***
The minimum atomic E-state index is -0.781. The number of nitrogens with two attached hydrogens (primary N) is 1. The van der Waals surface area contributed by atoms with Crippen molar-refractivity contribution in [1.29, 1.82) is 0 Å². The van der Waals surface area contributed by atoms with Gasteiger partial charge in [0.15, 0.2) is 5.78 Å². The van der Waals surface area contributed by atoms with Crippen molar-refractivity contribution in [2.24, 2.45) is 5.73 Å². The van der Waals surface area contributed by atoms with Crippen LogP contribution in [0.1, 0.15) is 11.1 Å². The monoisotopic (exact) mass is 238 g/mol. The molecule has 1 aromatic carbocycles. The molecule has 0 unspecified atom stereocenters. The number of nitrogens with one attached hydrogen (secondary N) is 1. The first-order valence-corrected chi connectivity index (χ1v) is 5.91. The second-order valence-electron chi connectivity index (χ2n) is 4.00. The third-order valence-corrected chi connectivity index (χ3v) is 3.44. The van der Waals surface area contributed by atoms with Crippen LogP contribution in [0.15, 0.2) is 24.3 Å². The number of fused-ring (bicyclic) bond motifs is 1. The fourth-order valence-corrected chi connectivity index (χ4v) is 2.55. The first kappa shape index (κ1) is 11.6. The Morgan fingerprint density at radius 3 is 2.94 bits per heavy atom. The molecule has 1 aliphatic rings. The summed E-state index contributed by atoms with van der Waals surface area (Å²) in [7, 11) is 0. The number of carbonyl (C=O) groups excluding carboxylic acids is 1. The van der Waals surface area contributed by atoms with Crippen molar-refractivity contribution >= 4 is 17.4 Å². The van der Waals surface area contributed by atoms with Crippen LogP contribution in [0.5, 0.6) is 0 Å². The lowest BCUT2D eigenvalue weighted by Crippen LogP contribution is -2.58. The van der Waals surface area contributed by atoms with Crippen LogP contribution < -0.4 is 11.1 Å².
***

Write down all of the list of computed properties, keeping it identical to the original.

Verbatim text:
The minimum atomic E-state index is -0.781. The number of nitrogens with two attached hydrogens (primary N) is 1. The van der Waals surface area contributed by atoms with Crippen molar-refractivity contribution in [1.29, 1.82) is 0 Å². The van der Waals surface area contributed by atoms with Gasteiger partial charge in [0.15, 0.2) is 5.78 Å². The van der Waals surface area contributed by atoms with Crippen molar-refractivity contribution in [2.24, 2.45) is 5.73 Å². The van der Waals surface area contributed by atoms with Crippen LogP contribution in [0.1, 0.15) is 11.1 Å². The monoisotopic (exact) mass is 238 g/mol. The molecule has 1 aromatic carbocycles. The molecule has 0 unspecified atom stereocenters. The number of nitrogens with one attached hydrogen (secondary N) is 1. The first-order valence-corrected chi connectivity index (χ1v) is 5.91. The second-order valence-electron chi connectivity index (χ2n) is 4.00. The third-order valence-corrected chi connectivity index (χ3v) is 3.44. The van der Waals surface area contributed by atoms with Crippen LogP contribution in [0.15, 0.2) is 24.3 Å². The number of fused-ring (bicyclic) bond motifs is 1. The fourth-order valence-corrected chi connectivity index (χ4v) is 2.55. The first kappa shape index (κ1) is 11.6. The Morgan fingerprint density at radius 3 is 2.94 bits per heavy atom. The molecule has 1 aliphatic rings. The summed E-state index contributed by atoms with van der Waals surface area (Å²) in [7, 11) is 0. The number of carbonyl (C=O) groups excluding carboxylic acids is 1. The van der Waals surface area contributed by atoms with Crippen molar-refractivity contribution >= 4 is 17.4 Å². The van der Waals surface area contributed by atoms with Crippen LogP contribution in [0.5, 0.6) is 0 Å². The lowest BCUT2D eigenvalue weighted by Crippen LogP contribution is -2.58. The van der Waals surface area contributed by atoms with Crippen LogP contribution < -0.4 is 11.1 Å².